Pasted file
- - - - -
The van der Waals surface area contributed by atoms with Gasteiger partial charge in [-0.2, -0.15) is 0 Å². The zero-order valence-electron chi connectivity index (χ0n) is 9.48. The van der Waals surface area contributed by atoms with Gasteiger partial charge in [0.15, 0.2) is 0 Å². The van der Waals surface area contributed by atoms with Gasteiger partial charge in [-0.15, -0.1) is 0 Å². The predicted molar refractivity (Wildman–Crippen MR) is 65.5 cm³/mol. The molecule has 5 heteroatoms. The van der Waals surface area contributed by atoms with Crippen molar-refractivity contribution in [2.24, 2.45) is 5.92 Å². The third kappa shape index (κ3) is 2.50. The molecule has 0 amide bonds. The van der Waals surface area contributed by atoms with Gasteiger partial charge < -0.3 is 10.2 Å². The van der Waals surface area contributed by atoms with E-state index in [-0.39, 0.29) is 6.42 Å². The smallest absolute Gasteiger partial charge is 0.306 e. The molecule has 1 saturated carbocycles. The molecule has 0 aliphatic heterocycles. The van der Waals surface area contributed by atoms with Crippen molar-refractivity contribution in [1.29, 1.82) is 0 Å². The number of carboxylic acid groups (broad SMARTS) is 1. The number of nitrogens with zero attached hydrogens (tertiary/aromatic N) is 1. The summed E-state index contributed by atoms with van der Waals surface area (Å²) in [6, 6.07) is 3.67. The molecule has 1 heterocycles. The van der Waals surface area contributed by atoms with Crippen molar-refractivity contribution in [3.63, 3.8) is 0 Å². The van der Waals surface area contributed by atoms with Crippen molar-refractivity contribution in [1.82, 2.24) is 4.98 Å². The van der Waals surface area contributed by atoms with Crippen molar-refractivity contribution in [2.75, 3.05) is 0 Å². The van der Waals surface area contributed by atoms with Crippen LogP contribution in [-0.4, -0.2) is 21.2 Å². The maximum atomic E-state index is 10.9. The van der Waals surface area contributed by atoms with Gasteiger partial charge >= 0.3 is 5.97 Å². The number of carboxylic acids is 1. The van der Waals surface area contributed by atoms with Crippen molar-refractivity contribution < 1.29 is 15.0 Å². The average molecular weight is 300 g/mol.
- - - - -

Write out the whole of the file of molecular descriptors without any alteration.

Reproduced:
The van der Waals surface area contributed by atoms with Gasteiger partial charge in [-0.2, -0.15) is 0 Å². The zero-order valence-electron chi connectivity index (χ0n) is 9.48. The van der Waals surface area contributed by atoms with Gasteiger partial charge in [0.15, 0.2) is 0 Å². The van der Waals surface area contributed by atoms with Gasteiger partial charge in [-0.15, -0.1) is 0 Å². The predicted molar refractivity (Wildman–Crippen MR) is 65.5 cm³/mol. The molecule has 5 heteroatoms. The van der Waals surface area contributed by atoms with Crippen molar-refractivity contribution in [2.24, 2.45) is 5.92 Å². The third kappa shape index (κ3) is 2.50. The molecule has 0 amide bonds. The van der Waals surface area contributed by atoms with Gasteiger partial charge < -0.3 is 10.2 Å². The van der Waals surface area contributed by atoms with E-state index in [-0.39, 0.29) is 6.42 Å². The smallest absolute Gasteiger partial charge is 0.306 e. The molecule has 1 saturated carbocycles. The molecule has 0 aliphatic heterocycles. The van der Waals surface area contributed by atoms with Crippen molar-refractivity contribution in [1.29, 1.82) is 0 Å². The number of carboxylic acid groups (broad SMARTS) is 1. The number of nitrogens with zero attached hydrogens (tertiary/aromatic N) is 1. The summed E-state index contributed by atoms with van der Waals surface area (Å²) in [6, 6.07) is 3.67. The molecule has 1 heterocycles. The van der Waals surface area contributed by atoms with Crippen molar-refractivity contribution in [3.63, 3.8) is 0 Å². The van der Waals surface area contributed by atoms with Crippen molar-refractivity contribution in [1.82, 2.24) is 4.98 Å². The van der Waals surface area contributed by atoms with Crippen molar-refractivity contribution in [2.75, 3.05) is 0 Å². The van der Waals surface area contributed by atoms with Crippen LogP contribution in [-0.4, -0.2) is 21.2 Å². The maximum atomic E-state index is 10.9. The van der Waals surface area contributed by atoms with Gasteiger partial charge >= 0.3 is 5.97 Å². The number of carboxylic acids is 1. The van der Waals surface area contributed by atoms with Crippen molar-refractivity contribution < 1.29 is 15.0 Å². The average molecular weight is 300 g/mol.